“Our first issue was Chemics vs. COVID,” says Quinn. “... we had [one story] about the theater program at our school and how that had been changed due to COVID. Then we had a big two-page news spread, which was a timeline of the pandemic, and it went all the way back to December 2019.”

While Laplow and Quinn have successfully been there for the staff and found a focus for content, challenges popped up in getting the paper published during school closings in November and December.

Jason Laplow is the Editor-in-Chief of the Dow High Update.“There were two issues that had to be put completely online,” says Laplow. “In December … we wanted to make full pages as we would if we were to print it … we thought about mailing them out to students but the cost was ultimately too high.”

Laplow and staff at the Update have also spent plenty of time thinking about how to safely distribute the newspapers to students at Dow High.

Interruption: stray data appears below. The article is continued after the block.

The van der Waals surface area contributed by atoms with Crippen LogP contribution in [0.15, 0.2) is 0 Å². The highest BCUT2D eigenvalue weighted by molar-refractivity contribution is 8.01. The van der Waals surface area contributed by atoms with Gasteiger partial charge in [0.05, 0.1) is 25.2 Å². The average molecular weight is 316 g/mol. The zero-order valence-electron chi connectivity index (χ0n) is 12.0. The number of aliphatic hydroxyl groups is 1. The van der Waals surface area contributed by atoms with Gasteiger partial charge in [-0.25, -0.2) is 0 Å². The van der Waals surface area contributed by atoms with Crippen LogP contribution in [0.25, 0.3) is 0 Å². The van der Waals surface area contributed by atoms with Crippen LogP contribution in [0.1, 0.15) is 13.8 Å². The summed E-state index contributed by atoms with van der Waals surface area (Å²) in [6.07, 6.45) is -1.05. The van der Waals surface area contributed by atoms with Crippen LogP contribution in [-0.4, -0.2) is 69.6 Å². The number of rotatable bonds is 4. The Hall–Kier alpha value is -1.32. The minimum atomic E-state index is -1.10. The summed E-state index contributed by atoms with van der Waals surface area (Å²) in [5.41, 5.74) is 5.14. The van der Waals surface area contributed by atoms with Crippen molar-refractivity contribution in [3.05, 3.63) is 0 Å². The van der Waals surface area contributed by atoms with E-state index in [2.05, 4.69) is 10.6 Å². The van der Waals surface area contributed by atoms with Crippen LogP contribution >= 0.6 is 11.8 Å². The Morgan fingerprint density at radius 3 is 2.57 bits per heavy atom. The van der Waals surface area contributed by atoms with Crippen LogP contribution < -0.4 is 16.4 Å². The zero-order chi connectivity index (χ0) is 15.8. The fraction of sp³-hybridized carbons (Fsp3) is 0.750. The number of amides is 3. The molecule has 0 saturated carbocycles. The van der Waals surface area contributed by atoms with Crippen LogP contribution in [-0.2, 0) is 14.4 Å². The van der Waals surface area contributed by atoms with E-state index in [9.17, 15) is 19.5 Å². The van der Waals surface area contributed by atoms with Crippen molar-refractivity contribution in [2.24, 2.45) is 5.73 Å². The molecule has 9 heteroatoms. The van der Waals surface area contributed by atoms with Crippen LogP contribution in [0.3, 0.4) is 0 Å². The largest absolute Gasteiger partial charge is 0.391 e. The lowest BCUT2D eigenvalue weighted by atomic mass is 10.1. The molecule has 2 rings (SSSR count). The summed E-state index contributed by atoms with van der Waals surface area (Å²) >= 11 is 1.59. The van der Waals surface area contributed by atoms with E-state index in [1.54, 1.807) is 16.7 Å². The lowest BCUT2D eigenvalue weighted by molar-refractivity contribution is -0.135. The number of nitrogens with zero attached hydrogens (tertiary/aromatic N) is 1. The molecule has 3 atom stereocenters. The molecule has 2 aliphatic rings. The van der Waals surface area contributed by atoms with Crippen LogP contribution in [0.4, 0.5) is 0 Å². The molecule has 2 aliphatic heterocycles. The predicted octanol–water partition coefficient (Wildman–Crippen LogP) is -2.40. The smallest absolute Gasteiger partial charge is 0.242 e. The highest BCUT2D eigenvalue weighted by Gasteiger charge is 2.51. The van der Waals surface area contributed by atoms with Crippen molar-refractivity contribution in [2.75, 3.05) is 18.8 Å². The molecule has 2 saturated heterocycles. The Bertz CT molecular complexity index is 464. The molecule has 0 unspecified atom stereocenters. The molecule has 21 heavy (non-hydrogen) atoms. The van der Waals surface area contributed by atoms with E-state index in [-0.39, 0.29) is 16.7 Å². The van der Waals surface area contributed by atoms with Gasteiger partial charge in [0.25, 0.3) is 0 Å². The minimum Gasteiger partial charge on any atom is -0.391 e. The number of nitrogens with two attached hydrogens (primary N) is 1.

“We thought about having to wear gloves, having to stagger the release times so there wouldn’t be as many people in the hallway,” says Laplow. “It took us at least a month out of our normal cycle to try and figure those things out.”

At Midland High, kids were given an option of taking classes online, in-person, or a hybrid of the two. This has caused some issues in finding sources, according to Quinn.

“In the past you could ask a source you were talking to … ‘hey, would you mind meeting me for an interview during [lunch?],’” says Quinn. “You could meet in the library and conduct your interview there and record it and be all set.”

With some students being completely online, they wind up being unreachable. For high school students, some who can’t drive, this poses a unique challenge.

Caitlin Quinn is the Editor-in-Chief of the Midland High Focus.“If they don’t drive, or if you don’t drive, then you have to go out of your way in a way we never had to in the past,” says Quinn. “We switched to a lot more phone interviews and Zoom interviews.”

Meet the Chiefs

“I have been on staff since I was a sophomore,” says Laplow. “I took beginning journalism [when I was a freshman] and applied to be managing sports editor [for my sophomore year] — I got that position.”

Laplow applied and secured the same position of managing sports editor for his junior year, then applied to be Editor-in-Chief for his senior year.